EB: After debating about this book with various people, I’m not sure that every American agrees with you that it was so awful. That’s something that’s come out from under its rock a little bit. We find lots of people willing to make excuses and suggest that it wasn’t so bad, that surely enslavers wouldn’t have mistreated their property. Which is a very…complex statement, let’s put it that way.
More broadly, I think we still sanitize it in that we aren’t so eager to talk about the connections between slavery in the past and present-day inequities—in particular the inequity between those who have wealth and those who do not. A lot of that divide, of course, is racialized. Recently we’ve seen a report suggesting that as of 2014, median white household wealth is fourteen times that of median black household wealth. That’s surely in part a product of slavery.
But even among whites, the systems, financial structures, and accumulations of wealth that began with slavery continue to reap rewards for those who have wealth—this is wealth that is ultimately traceable back to slavery—but not for those who don’t. Slavery continues to have an effect even on the wealth divide between whites.
CM: We had historian Rick Perlstein on our show back in August, on his book The Invisible Bridge, about conservatism from Nixon to Reagan. He pointed out we have this desire to have consensus in history. That is, we sanitize the differences out of our history in an attempt to give the impression that we’re all together.
An example I would give is the idea that the vast majority of American citizens were against Nazism prior to World War II, when in fact on the east coast there were huge pro-Nazi rallies that attracted thousands of people, including a major rally in Madison Square Garden that overflowed with Nazi supporters right before the attack on Pearl Harbor. Yes, the Greatest Generation had lots of Nazis among them.
Do you find the same desire for consensus when it comes to the history of slavery? Is that part of the problem with understanding US history when it comes to slavery? That we’re attempting to find a consensus?
EB: Yeah, it’s almost as if slavery were an institution that was imposed by a group of aliens who took all the profits from slavery and then left in their spaceships, leaving Americans to have an accidental war in which 750,000 people were killed.
But the reality is that a lot of the profits of slavery were distributed widely throughout the white population. And not just in the South, but also in the North and even overseas in Europe. The financial structure of the cotton trade and the massive worldwide investment in slave property in the South allowed the profit that was extracted from the labor and bodies of enslaved African Americans to be spread all around the Western world, where, as I suggested before, it persists and lasts today.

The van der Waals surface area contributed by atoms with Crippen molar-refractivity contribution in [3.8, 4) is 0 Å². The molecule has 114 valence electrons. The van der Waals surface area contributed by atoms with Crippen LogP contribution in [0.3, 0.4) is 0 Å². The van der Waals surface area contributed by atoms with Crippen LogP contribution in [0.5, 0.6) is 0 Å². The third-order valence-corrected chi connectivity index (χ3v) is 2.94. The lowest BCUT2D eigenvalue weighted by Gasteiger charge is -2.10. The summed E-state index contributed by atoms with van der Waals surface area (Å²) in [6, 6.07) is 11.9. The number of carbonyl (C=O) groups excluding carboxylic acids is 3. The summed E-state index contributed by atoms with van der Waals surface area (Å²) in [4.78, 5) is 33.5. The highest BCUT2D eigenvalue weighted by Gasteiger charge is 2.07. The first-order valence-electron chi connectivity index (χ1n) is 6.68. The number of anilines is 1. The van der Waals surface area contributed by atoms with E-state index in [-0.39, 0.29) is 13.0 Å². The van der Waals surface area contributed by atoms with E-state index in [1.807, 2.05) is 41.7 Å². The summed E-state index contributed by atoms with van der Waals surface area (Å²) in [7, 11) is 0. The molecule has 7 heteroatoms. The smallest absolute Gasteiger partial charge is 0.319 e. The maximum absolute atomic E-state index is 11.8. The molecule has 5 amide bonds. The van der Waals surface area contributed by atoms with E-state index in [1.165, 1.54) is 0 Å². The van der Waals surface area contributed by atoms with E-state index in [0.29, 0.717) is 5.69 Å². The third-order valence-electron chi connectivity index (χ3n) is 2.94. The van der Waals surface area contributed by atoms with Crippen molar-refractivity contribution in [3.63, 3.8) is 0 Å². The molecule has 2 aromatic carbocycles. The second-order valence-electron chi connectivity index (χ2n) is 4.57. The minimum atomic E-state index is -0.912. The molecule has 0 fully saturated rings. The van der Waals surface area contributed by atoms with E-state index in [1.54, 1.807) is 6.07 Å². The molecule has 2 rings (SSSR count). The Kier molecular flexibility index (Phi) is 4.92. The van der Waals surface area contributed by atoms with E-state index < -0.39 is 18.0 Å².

“Resistance was really important. Enslaved people looked around at each other and decided some important things. They decided that they were one people; that their primary allegiances would not be to their enslaver but to each other; and that they were going to figure out how to struggle against and how to survive the system that they were in.”
CM: Reading your book, it really shocked me to learn of the ways that people try to sanitize history so slavery won’t seem as bad. I never really noticed that in what I see on TV, or in documentaries or what have you.
Then as I’m reading your book, I look up at one of my monitors, and the History Channel is on. And there’s some professor from some university talking about how the country was built on hemp and tobacco, and they show this scene where there is a kindly powdered-wig-wearing gentleman showing seeds to somebody who is playing a slave. There are no chains. There are no tears in any of the clothes. It’s as if they’re having a cordial, constructive conversation.
What would that scene really look like, a plantation owner talking to a slave about how to plant a crop?
EB: Well, although everybody’s experience might have been slightly different, on the whole the experience of enslaved African Americans was fundamentally one of deprivation, poverty, and poor health. An eighteen-year-old African American man was on average about an inch to an inch and a half shorter than whites in the same area, which shows systematic malnutrition and lack of medical care over the years. Black infant mortality was higher than that of whites in the same areas.
Slavery was fundamentally a system of exploitation. It had lasting health effects on the people who endured it and who survived it. That alone undermines the History Channel image that you’re talking about being portrayed.
But more than those sins of commission, I think sins of omission are really the way slavery gets sanitized. It doesn’t get included in accounts of how the US became the largest economy in the world by the end of the 19th century, and already the second-largest industrial economy by 1860. Slavery doesn’t get included as a causal factor—much less as the causal factor, as I would argue.